Opinion polls are fueling politicians and candidates to push for more U.S. offshore oil drilling, with the media looking on intently.
Since the issue became a political focal point in May and June, polling has been relentless: Zogby. Rasmussen. Field. Gallup. Quinnipiac. CNN. Bloomberg. The list goes on. All point to an increasing public desire to lift a moratorium on more domestic drilling.
Some of the beats most likely to provide the best platforms for newspaper coverage of climate change are doing worse than other news categories in the increasingly competitive newsroom – garnering less space as newspapers continue grappling with endemic economic woes.
War-related metaphors are now common in the rhetoric of climate change activism. We need a “Manhattan Project” for clean energy, a “Marshall Plan” for green action.
Or maybe, we need just plain war. Think of Al Gore’s first ad in his $300 million Alliance for Climate Protection TV campaign, which flashed images of the Normandy invasion. “We didn’t wait for someone else” to fight, it read.
“This was not a debate or argument, but a chance to ask questions.”
That’s how veteran WDIV-TV, Detroit, meteorologist Paul Gross summed-up a recent American Meteorological Society four-day Denver, Co., conference bringing TV weathercasters and climate scientists together for information sharing.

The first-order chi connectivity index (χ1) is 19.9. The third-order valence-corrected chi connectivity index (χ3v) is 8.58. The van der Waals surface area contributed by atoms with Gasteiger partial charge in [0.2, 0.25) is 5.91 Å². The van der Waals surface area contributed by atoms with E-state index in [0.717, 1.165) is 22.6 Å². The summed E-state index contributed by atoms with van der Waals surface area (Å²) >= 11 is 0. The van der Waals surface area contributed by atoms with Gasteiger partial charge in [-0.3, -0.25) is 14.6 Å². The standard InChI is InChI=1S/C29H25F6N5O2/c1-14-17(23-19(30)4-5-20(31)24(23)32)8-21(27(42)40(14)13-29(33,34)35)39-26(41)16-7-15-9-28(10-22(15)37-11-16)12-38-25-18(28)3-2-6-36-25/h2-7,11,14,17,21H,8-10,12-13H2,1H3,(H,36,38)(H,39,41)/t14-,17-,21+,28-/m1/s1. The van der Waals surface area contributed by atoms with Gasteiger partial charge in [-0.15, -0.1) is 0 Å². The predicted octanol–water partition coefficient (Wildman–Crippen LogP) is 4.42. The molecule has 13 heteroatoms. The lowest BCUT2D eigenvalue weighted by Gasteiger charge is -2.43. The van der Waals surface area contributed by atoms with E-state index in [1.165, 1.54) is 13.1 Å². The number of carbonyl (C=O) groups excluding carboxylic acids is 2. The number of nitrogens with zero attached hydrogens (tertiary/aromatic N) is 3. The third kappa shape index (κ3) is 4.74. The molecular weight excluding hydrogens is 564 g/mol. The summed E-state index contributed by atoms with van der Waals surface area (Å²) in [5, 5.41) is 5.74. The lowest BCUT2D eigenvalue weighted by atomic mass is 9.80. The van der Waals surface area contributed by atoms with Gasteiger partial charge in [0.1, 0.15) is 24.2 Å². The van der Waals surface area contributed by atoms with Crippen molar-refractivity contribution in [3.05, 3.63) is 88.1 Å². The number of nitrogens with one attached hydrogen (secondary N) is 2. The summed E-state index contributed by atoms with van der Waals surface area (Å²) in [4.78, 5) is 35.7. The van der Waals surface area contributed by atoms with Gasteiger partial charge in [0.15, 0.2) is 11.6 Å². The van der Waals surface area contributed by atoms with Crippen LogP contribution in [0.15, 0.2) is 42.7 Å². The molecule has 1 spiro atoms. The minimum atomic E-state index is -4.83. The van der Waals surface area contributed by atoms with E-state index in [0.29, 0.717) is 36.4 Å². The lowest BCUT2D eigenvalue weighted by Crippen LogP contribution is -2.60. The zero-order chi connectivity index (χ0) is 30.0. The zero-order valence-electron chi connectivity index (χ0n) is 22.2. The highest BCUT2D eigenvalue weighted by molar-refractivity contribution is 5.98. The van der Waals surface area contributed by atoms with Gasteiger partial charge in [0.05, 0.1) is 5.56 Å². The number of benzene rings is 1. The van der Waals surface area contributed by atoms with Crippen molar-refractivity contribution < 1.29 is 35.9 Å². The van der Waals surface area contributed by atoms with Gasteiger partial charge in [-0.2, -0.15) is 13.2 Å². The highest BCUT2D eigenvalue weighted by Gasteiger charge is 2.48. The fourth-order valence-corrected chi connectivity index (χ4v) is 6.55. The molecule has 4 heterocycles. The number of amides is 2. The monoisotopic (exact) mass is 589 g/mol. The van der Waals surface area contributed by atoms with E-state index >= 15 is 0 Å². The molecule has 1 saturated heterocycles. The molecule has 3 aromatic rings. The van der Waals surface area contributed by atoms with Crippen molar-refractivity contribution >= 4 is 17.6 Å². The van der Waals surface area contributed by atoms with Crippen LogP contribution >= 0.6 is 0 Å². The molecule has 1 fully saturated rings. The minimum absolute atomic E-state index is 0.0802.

On June 27, The Independent in London ran a story that read “Exclusive: No Ice at the North Pole.”
The headline was off on two counts: there was nothing exclusive about the story, and it’s premature to say the North Pole is ice-free.
Andrew C. Revkin, in his DotEarth blog for The New York Times, reported as much when he posted a piece later in the day about what’s going on with Arctic sea ice, who’s tracking the changes and how the media are covering it.
Common Climate Misconceptions
With all the attention surrounding carbon dioxide these days, it is easy to forget that there are a number of other important natural and human-driven factors (“forcings” in climate circles) that influence Earth’s climate.
It’s not often that Stanford climatologist Stephen H. Schneider shares the limelight with the Dave Matthews Band (which has sold more than 30 million albums over the past 12 years), hip-hop rapper, producer, and actor Snoop Dogg, and recording artist and musical poet Citizen Cope.